State Park rules prohibit gathering of wood. Typically several folks bring wood for the “group camp fire”. For those who like a fire at an individual site, plan on bringing wood or paying for it at the park.
What’s the deal about an Amsteel group buy?
This year, as in the past, we’ve done a low key group buy that really just gives us a price consistent with what we could also get from one of the HF vendors, we just save on postage, so if you want line before the hang give the business to one of the HF vendors otherwise, UncleMJM will bring what folks ordered to the hang. Although this buy has already closed, in all likelihood, there will be some extra available.
I’m buying line or bringing some, what do I do with it?
See “Rat” as well as several other folks on site that are experienced splicer’s willing to share their knowledge.
Do I have to wear a name tag?
All the cool kids are doing it. Usually there are name tag supplies available compliments of “EastTexasHanger”, and it sure helps in large groups, so to avoid an identity crisis go for it if you like.
This is my first group hang, what should I remember to bring?
Everyone should plan on coming completely “self-contained” as on any camping trip. Group specific things might include a comfortable chair for camp fire lounging, a dish for the Saturday night pot luck, any spare gear you’d like to show off, sell, or trade. Also if you have some item you’d like to donate to the Saturday night drawing feel free to do so.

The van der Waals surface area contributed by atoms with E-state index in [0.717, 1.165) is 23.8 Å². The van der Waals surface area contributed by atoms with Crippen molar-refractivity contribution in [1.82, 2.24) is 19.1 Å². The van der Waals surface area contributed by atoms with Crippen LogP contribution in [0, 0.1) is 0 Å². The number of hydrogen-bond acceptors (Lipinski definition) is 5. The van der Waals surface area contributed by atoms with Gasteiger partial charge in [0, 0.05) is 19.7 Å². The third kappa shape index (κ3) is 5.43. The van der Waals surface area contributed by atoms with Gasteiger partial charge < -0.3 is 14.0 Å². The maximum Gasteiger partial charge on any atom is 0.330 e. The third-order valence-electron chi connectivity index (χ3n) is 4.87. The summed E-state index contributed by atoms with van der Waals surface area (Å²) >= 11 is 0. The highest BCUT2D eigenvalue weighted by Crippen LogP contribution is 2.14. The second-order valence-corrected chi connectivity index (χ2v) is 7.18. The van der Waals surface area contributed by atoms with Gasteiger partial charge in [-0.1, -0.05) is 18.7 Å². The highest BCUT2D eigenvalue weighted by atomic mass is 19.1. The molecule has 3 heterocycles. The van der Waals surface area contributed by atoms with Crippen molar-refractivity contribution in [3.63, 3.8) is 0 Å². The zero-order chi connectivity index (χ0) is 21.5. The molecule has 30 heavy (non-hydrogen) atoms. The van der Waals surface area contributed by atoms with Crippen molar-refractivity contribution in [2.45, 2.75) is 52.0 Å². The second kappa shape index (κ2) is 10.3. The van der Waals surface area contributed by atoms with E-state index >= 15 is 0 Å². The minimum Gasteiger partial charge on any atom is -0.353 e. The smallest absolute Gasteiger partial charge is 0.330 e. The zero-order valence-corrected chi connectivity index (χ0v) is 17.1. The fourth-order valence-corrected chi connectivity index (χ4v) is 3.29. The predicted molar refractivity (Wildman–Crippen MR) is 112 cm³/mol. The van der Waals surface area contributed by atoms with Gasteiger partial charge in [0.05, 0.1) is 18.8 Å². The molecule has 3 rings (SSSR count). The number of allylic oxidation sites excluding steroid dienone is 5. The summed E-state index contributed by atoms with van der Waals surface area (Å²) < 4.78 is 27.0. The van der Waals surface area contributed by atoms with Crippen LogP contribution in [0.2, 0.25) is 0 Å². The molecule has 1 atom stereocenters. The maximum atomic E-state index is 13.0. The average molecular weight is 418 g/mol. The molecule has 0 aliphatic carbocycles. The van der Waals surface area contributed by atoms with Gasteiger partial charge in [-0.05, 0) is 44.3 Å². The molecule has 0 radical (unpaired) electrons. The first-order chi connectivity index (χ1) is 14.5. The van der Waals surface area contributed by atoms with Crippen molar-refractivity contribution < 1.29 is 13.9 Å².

Where can I find out about rules relating to fishing, alcohol, quiet hours…?
Nothing wrong with a good brew among friends, just two cautions...
1. There is a public consumption rule at State Parks.
2. Remember, this is a family event.
Here's the link concerning park rules and regulations.
I hear it's ok to shoot coyotes in Texas when walking your dog, right? Or is that just for Governors?
Good question on the rules. The short answer is that the details can be found here. In the past we've been really good neighbors and not had any issues with section 59.134 Rules of Conduct to include: fires in the wrong places, unattended unregistered vehicles, public consumption of alcohol, public nudity, firearm issues, or unleashed/unattended children or pets.
So, although shooting coyotes while dog walking is as much a part of our culture as hitting armadillos trying to cross the road, it's just not allowed in the State Parks.
I know this was long... I hope it helps.
Last edited by UncleMJM; 10-17-2012 at 13:41. Reason: found a few typos, missed more I bet